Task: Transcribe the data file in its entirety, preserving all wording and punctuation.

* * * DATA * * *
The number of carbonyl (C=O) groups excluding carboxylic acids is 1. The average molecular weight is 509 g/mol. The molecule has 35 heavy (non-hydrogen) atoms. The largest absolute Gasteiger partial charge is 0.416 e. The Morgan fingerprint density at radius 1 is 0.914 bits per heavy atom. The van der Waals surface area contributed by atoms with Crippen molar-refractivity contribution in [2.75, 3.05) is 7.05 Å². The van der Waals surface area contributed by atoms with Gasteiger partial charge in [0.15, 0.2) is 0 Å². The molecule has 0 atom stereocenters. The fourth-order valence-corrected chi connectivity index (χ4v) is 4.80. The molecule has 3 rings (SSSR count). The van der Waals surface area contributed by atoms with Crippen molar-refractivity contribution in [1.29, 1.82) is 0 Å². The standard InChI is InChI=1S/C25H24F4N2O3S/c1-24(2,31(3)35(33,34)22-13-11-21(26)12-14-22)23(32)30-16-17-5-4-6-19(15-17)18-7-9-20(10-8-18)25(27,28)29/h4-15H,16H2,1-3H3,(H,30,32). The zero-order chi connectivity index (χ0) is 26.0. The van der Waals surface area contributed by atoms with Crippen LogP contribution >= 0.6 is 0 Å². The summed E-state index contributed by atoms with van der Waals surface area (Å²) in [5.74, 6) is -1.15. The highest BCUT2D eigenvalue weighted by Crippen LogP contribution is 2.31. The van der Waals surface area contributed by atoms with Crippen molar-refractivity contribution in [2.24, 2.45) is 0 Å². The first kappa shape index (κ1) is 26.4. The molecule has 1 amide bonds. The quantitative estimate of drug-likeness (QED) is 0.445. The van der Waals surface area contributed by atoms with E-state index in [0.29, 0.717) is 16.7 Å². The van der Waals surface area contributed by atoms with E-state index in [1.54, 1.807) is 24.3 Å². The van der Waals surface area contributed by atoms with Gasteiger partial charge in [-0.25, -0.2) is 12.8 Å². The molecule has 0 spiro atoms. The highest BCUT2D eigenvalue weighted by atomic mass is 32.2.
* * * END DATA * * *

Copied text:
The number of carbonyl (C=O) groups excluding carboxylic acids is 1. The average molecular weight is 509 g/mol. The molecule has 35 heavy (non-hydrogen) atoms. The largest absolute Gasteiger partial charge is 0.416 e. The Morgan fingerprint density at radius 1 is 0.914 bits per heavy atom. The van der Waals surface area contributed by atoms with Crippen molar-refractivity contribution in [2.75, 3.05) is 7.05 Å². The van der Waals surface area contributed by atoms with Gasteiger partial charge in [0.15, 0.2) is 0 Å². The molecule has 0 atom stereocenters. The fourth-order valence-corrected chi connectivity index (χ4v) is 4.80. The molecule has 3 rings (SSSR count). The van der Waals surface area contributed by atoms with Crippen molar-refractivity contribution in [1.29, 1.82) is 0 Å². The standard InChI is InChI=1S/C25H24F4N2O3S/c1-24(2,31(3)35(33,34)22-13-11-21(26)12-14-22)23(32)30-16-17-5-4-6-19(15-17)18-7-9-20(10-8-18)25(27,28)29/h4-15H,16H2,1-3H3,(H,30,32). The zero-order chi connectivity index (χ0) is 26.0. The van der Waals surface area contributed by atoms with Crippen LogP contribution >= 0.6 is 0 Å². The summed E-state index contributed by atoms with van der Waals surface area (Å²) in [5.74, 6) is -1.15. The highest BCUT2D eigenvalue weighted by Crippen LogP contribution is 2.31. The van der Waals surface area contributed by atoms with Crippen molar-refractivity contribution in [2.24, 2.45) is 0 Å². The first kappa shape index (κ1) is 26.4. The molecule has 1 amide bonds. The quantitative estimate of drug-likeness (QED) is 0.445. The van der Waals surface area contributed by atoms with E-state index in [0.29, 0.717) is 16.7 Å². The van der Waals surface area contributed by atoms with E-state index in [1.54, 1.807) is 24.3 Å². The van der Waals surface area contributed by atoms with Gasteiger partial charge in [-0.25, -0.2) is 12.8 Å². The molecule has 0 spiro atoms. The highest BCUT2D eigenvalue weighted by atomic mass is 32.2.